Dogs Need Protein
Obesity is a common problem in dogs. Identifying the causes and following a total weight management program can result in controlled weight loss and maintenance. A total weight management program includes evaluating your dog, then modifying behaviors and successful dog weight control.
Definition of obesity
Obesity is defined as an increase in body weight beyond the limitation of skeletal and physical requirements, resulting from an accumulation of excess body fat.
Causes of obesity
Obesity is caused when caloric intake exceeds caloric expenditure. This simply means that a dog eats more energy (calories) than he uses and stores the excess energy.
Factors contributing to obesity
- Age and Sex
- Spay/neuter status
- Diabetes mellitus
Fat and carbohydrates
Dogs use fat as their primary energy source. An overweight dog stores fat more easily if the calories are consumed in the form of fat than if they are from carbohydrates. An overweight or obese dog should be fed a low-fat, high-carbohydrate diet to restrict calories available from fat, which is important for dog weight control.
Fiber and fatty acids
A normal fiber level, provided in a moderately fermentable fiber source, helps create and maintain healthy digestion. This is especially important for the dog on a diet. Some weight-loss foods for dogs dilute calories with high levels of fiber. High-fiber foods may reduce the digestibility and absorption of many nutrients, including fat. These foods reduce weight by providing what would be considered poor-quality nutrition. These high-fiber diets also result in large, frequent stools and decreased skin and coat condition. Dog foods such as IAMS™ ProActive Health™ Adult Weight Control, which provide essential fatty acids like those found in vitamin-rich fish oils, help maintain your dog's healthy skin and coat despite lowered fat levels.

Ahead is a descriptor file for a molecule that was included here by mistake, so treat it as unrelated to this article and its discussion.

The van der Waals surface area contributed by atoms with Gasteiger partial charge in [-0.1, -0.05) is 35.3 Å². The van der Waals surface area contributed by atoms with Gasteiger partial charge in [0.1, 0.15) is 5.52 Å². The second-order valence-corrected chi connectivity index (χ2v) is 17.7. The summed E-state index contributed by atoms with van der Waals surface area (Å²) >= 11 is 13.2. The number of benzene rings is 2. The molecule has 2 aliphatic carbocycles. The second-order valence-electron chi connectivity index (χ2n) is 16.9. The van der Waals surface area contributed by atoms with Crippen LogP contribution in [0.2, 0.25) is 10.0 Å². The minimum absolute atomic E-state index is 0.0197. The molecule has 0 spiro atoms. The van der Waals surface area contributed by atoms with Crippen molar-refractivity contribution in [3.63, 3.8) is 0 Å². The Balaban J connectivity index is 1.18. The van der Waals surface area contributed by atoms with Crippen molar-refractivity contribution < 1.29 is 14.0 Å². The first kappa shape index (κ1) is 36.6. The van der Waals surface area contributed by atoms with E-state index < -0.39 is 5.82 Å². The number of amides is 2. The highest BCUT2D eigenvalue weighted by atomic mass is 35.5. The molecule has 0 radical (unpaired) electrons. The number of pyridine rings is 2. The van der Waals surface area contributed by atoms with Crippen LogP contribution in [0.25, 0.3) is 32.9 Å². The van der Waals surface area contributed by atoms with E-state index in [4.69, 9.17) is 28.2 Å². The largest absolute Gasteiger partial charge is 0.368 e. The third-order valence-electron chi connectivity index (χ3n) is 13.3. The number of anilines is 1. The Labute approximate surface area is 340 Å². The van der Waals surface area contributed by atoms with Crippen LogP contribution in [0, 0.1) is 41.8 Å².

Gradual Weight Loss
The goal of a good weight management program should be gradual weight loss. Dogs should lose 1% to 2% of their initial weight per week. This can be achieved by reducing the caloric intake by 30% to 50% of maintenance.
A total weight management program can lead to successful weight loss in the obese dog. Before beginning any weight-loss program with your dog, discuss it with your veterinarian. Remember, your support is essential to your dog's weight-control success.
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Beet pulp is the material that remains after sugar is extracted from sugar beets—not red beets. Beet pulp is a source of fiber in dog diets.
Fiber and Beet Pulp
Fiber can be classified as nonfermentable and fermentable. Nonfermentable fiber remains undigested as it passes through the intestines, thereby providing bulk to move wastes out. Cellulose is a nonfermentable fiber.
Fermentable fiber is broken down in the intestines into short-chain fatty acids that provide energy for cells lining the intestine.
Moderately fermentable fiber does both: It provides bulk to move waste and provides energy for cells lining the intestine. Beet pulp is a moderately fermentable fiber.
Myths About Beet Pulp
"Beet pulp is harmful."
Beet pulp contains no toxins and is a very safe fiber source.
"Beet pulp affects coat color."
There is nothing in beet pulp that can affect coat pigment. The inside is light in color. The outside peel, which is dark, is not used.
"Beet pulp contains sugar."
By definition, beet pulp is the material that remains after the sugar is removed from sugar beets. Therefore, beet pulp contains no sugar.
"Beet pulp causes bloat."
Bloat (gastric dilatation-volvulus or GDV) is related to a stomach defect that delays emptying. It is believed that bloat is not related to diet or ingredients, such as beet pulp. However, the cause of bloat remains unknown.
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